Function of the CVS

The CVS has an important role in transport of various molecules, via pump and blood vessels. This is important to regulate body tissues :

  1. O2 : Lungs to tissues
  2. CO2 : Tissues to lungs
  3. Hormones : Substance secreted into bloodstream, transport to gland. Determines how much goes where, thus important in regulating
  4. Heat : Dilate blood vessels in skin, take heat to external surface of body, regulate body temperature, can keep heat in core if cold
  5. Nutrients
  6. Excretory products : To kidney, filter

Respiratory and CVS work closely together


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Cardiac output (CO)

  • Volume each ventricle pumps/minute = Cardiac output (CO) = 5L/min at rest
  • Normally, R CO = L CO

There maybe temporary imbalances, which are quickly corrected

Cardiac output depends on:

  1. Heart rate (HR)
  2. Volume pumped/beat = Stroke volume (SV)

Therefore, CO = HR x SV (normally around 70). It is not a constant variable, vary with exercise

Systole and diastole

  • Systole is the contracting phase
  • Diastole is the filling phase, period between beats

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Pressure gradient

  • There is a pressure gradient from arteries to veins
  • Goes from high to low (low pressure = low energy)
  • This means that the circulation has resistance

Venous return

  • Volume that leaves heart/min normally equals volume that returns to heart/min
  • Therefore, venous return = cardiac output (VR = CO)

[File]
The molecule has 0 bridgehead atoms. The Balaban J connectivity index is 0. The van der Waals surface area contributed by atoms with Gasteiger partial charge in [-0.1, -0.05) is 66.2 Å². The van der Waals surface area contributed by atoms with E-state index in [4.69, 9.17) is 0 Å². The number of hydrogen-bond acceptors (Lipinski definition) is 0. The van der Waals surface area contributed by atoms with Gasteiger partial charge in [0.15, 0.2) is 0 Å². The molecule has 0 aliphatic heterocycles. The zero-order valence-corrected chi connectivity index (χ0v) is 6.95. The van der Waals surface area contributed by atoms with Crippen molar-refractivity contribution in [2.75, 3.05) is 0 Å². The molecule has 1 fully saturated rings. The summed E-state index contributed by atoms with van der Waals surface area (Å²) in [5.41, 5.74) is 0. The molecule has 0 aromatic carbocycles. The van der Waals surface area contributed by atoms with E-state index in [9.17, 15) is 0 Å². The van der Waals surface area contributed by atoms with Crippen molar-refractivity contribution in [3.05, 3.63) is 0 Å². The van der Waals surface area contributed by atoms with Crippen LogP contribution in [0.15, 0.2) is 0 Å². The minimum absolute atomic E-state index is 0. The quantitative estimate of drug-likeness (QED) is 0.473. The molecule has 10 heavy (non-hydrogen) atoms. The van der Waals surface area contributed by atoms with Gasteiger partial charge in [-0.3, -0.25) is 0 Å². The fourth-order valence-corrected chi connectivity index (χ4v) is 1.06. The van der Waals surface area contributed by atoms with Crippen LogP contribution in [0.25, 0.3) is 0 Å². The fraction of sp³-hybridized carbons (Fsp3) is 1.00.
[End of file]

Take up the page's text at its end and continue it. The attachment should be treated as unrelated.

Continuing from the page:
• If this is not the case, could lead to problems

Mean arterial blood pressure

  1. Volume of blood pumped out/min (CO)
  2. Resistance of circulation

Systemic MABP = CO x TPR (total peripheral resistance, all vessels downstream of aorta)

Pulmonary MABP = CO x PVR (pulmonary vascular resistance)

TPR = 7 x PVR (i.e. peripheral resistance is greater than pulmonary vascular

CO's are equal as right and left are equal

Systemic MAP = 90mmHg (mm Mercury, supports column of 90 mmHg)

Pulmonary MABP = 12-15 mmHg

Central venous pressure (CVP) = 0-5 mmHg (near 0, in heart failure it is much higher)


  • Low resistance, easier to flow out, therefore, less pressure exerted against artery
  • Therefore, lower pulmonary vascular resistance
  • Increase in pulmonary resistance, increase in size of right ventricle (thicker wall)
  • Blood pressure changes, one or both factors have changed
  • Left ventricle has to do more work than right, as > resistance, therefore much thicker wall

Characteristics of systemic circulation

  • Aorta : Stretch as blood comes out, collagen tough, prevents bursting
  • Arterioles: Lose collagen and elastin, lots of muscle, small thick walls, main resistance vessels, lose most of pressure. Therefore, change resistance by changing contraction of arterioles
  • Veins: Elliptical, not completely filled, "reservoir", can accumulate, store additional volume
  • Capillaries: Tubes, very thin walls

Oscillates between 120 and 80; therefore, mean pressure about 90

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Types of vessel and their function/properties

  1. Elastic arteries: Strength, elastic recoil
  2. Muscular arteries: Distribution
  3. Arterioles: Vascular resistance (variable, determine how much blood goes where)
  4. Capillaries: Exchange (nutrients, metabolites, fluid)
  5. Venules/veins: Capacitance/reservoir function, determine filling of ventricle. Exhibit venous pooling. Reservoir can be used by contraction of smooth muscle as well as skeletal thus the heart can fill more

Venous pooling

Limits filling of ventricle

  • When standing, subject to gravity, leads to distension
  • This means lots of blood in veins below the heart
  • Lose venous pooling when lying down

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Distribution of cardiac output at rest

Proportion of left cardiac output that goes to each tissue at rest, depends on resistance,R

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